For all the ties that bind Ireland to England – not least in family and employment – it remains in our perception a force to be pushed against. In this jostling, there are expressions of English culture which we are prone to overlook. English folk music is one such treasure that, in its very different musical approach, its instrumentation and repertoire, will be a revelation for anyone not yet familiar with it. Chris Wood, whose passionate article on English society and music we lead with in this issue, is a huge creative force in that tradition – in song and on fiddle and with his ensemble the English Acoustic Collective he re-creates and re-invents the repertoire and tradition as he goes. Indeed, there is an edge evident throughout English folk music at present. Not having yet reached critical mass, still having to fight to make itself heard, it has a freshness and a freedom that our own traditional music can sometimes struggle to attain in the midst of so much commercial success.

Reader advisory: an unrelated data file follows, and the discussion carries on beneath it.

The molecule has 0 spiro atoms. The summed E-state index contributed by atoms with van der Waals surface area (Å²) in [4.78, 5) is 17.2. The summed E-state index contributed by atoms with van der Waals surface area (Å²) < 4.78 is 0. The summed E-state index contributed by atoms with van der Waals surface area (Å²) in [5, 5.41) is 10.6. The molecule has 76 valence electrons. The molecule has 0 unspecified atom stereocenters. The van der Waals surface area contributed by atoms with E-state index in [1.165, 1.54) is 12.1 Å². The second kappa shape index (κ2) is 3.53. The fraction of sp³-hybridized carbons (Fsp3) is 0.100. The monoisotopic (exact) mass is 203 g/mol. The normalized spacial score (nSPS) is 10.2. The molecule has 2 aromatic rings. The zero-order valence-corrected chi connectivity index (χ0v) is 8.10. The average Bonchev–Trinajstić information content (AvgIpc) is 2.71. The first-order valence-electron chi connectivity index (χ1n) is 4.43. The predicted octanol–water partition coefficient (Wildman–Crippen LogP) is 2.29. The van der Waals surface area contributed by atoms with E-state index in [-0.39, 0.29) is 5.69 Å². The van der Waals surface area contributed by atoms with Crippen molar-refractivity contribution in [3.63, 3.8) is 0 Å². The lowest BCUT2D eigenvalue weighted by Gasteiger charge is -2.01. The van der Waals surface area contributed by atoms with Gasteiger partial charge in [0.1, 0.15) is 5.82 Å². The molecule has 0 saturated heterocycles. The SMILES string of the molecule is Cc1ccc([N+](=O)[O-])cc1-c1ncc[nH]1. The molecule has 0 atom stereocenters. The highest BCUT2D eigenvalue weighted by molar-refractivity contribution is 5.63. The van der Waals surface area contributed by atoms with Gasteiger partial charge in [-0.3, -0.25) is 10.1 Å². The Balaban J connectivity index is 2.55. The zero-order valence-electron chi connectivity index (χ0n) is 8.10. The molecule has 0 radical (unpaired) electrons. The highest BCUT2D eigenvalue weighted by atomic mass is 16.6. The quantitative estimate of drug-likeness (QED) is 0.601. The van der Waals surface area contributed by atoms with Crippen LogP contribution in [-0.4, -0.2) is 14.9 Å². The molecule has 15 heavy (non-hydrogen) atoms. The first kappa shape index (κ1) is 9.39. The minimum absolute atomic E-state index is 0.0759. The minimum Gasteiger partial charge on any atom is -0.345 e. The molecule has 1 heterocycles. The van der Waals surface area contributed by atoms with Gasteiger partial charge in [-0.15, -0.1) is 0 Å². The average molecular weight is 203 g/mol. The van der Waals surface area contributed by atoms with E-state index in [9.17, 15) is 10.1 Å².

If the rise of English folk music – and what the voices coming through are saying – might make us reconsider old perceptions of England on one level, we could hope that, in the thaw the Northern Ireland Peace Process has created, we look at what else we wilfully ignore about the country. For example, for all our obsessing with trivial aspects of English culture (as detailed by Breandán Ó hEaghra on page 17), we miss the great commitment there is there to diversity of opinion, to debate and discussion, while their critical culture – their breeding ground for new ideas – is far superior to our own. Perhaps we are content to focus on England as simply producer of light entertainment because it feeds our recently acquired superiority complex? For however close our neighbour is, it is almost as if, because of past hurts, we are still above learning anything new from it. Isn’t the ability to learn from everything around you meant to be a sign of strength?